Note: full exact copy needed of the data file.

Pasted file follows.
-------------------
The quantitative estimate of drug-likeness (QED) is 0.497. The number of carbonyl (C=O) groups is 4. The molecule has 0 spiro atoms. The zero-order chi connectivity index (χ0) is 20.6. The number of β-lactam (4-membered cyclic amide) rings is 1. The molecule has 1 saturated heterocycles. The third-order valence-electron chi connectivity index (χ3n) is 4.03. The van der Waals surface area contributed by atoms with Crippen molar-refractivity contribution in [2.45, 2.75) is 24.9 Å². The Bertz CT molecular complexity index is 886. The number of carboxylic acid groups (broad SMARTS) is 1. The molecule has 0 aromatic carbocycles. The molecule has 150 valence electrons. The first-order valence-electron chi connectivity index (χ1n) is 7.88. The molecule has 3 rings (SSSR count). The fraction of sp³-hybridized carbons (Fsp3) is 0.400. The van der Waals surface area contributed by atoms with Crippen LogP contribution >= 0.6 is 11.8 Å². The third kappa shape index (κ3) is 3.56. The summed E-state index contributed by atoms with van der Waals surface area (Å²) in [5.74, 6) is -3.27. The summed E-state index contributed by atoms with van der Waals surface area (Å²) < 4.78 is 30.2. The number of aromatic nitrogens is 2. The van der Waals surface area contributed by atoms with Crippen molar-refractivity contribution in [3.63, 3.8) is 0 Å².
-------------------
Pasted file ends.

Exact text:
The quantitative estimate of drug-likeness (QED) is 0.497. The number of carbonyl (C=O) groups is 4. The molecule has 0 spiro atoms. The zero-order chi connectivity index (χ0) is 20.6. The number of β-lactam (4-membered cyclic amide) rings is 1. The molecule has 1 saturated heterocycles. The third-order valence-electron chi connectivity index (χ3n) is 4.03. The van der Waals surface area contributed by atoms with Crippen molar-refractivity contribution in [2.45, 2.75) is 24.9 Å². The Bertz CT molecular complexity index is 886. The number of carboxylic acid groups (broad SMARTS) is 1. The molecule has 0 aromatic carbocycles. The molecule has 150 valence electrons. The first-order valence-electron chi connectivity index (χ1n) is 7.88. The molecule has 3 rings (SSSR count). The fraction of sp³-hybridized carbons (Fsp3) is 0.400. The van der Waals surface area contributed by atoms with Crippen LogP contribution >= 0.6 is 11.8 Å². The third kappa shape index (κ3) is 3.56. The summed E-state index contributed by atoms with van der Waals surface area (Å²) in [5.74, 6) is -3.27. The summed E-state index contributed by atoms with van der Waals surface area (Å²) < 4.78 is 30.2. The number of aromatic nitrogens is 2. The van der Waals surface area contributed by atoms with Crippen molar-refractivity contribution in [3.63, 3.8) is 0 Å².